With snow in the forecast for much of the Western United States, now is a great time to brush up on what is going on with your local snowpack and watch how the storm affects your local mountains.  You don’t want to be caught off guard with knowledge that is already available to you, you just need to know where to look.

Your Local Avalanche Center

Start by checking out the most recent observations with your local avalanche center.  You may see key words being thrown around like: facets, surface hoar or a problematic layer.  Take note of where they are finding these problems and how deep in the snowpack they are.  In some areas, specifically maritime or coastal mountains, they tend to go away fairly quickly, but for other areas, continental mountainous regions, they tend to stick around for a little while. Check back with your local avalanche center a day or 2 after the storm to see if conditions have been improving or if a persistent weak layer is going to stick around for awhile. If a persistent layer is sticking around, its best to stick to controlled in bounds skiing or low angle slopes away from drainages and runouts until conditions improve.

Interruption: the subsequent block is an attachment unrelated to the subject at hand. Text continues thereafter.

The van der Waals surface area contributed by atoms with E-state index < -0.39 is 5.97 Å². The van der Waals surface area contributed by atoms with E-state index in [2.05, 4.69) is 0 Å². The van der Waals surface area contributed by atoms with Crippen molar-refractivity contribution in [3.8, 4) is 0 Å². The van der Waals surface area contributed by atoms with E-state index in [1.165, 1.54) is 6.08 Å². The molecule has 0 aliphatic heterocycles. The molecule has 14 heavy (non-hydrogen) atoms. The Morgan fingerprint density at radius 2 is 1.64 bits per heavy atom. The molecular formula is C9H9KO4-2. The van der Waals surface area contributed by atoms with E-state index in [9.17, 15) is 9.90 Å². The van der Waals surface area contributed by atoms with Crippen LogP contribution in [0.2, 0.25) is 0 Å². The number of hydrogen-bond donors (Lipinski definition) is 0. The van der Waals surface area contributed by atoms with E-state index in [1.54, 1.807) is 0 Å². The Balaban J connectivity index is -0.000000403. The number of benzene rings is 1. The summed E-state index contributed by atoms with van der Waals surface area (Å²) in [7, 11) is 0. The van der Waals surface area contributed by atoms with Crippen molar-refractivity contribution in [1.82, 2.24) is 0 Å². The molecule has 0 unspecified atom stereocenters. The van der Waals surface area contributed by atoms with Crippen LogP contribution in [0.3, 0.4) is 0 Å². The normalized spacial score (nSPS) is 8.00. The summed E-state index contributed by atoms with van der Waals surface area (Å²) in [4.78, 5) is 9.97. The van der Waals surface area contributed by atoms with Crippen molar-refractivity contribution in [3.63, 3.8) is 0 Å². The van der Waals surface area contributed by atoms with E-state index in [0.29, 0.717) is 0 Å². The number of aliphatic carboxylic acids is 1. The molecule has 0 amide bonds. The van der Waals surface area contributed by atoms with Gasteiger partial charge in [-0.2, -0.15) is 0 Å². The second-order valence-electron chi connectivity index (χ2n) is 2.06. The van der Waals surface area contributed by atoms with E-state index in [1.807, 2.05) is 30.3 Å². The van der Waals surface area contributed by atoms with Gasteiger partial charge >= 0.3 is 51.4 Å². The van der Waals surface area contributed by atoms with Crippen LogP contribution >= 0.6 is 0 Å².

Find your local avalanche center

Weather

Knowing how snow is falling on your local mountains is almost as important as the existing snowpack it is falling on.  Things to take note of during the storm:

  • Is the storm coming in cold and ending warm (this is an upside down storm and can be problematic for backcountry skiing)
  • Is the storm coming in with heavy winds and what direction is the wind blowing from (wind loading on leeward slopes)
  • Is it coming in calm and cold (This is a great way for surface hoar to get buried and preserved into the snowpack)

Remember the conditions in town will differ greatly from the conditions on the mountain.  The best way to find this information is to check your local avalanche center.  They usually put out updates of conditions and weather forecasts for a few different elevations.

Other good resources:

  • Your local ski resort – they usually have snow totals for the day, 48 hours and by the week.  Also, temps on the top and bottom.
  • weather.gov
  • Open Snow has been pretty solid over the past few years.  They also have an avalanche forecast map for the USA.
  • Snow Forecast for incoming snow over the next few days and freezing temps.
  • Wunderground for the current weather radar

Remember its still very early season conditions in most places.  Hazards are not limited to avalanches.  There are a lot of hidden rocks, trees, stumps, logs, bushes, alders and creeks that can be lurking in the backcountry.  Take it safe and easy, you have a whole season ahead of you.

Leave a Reply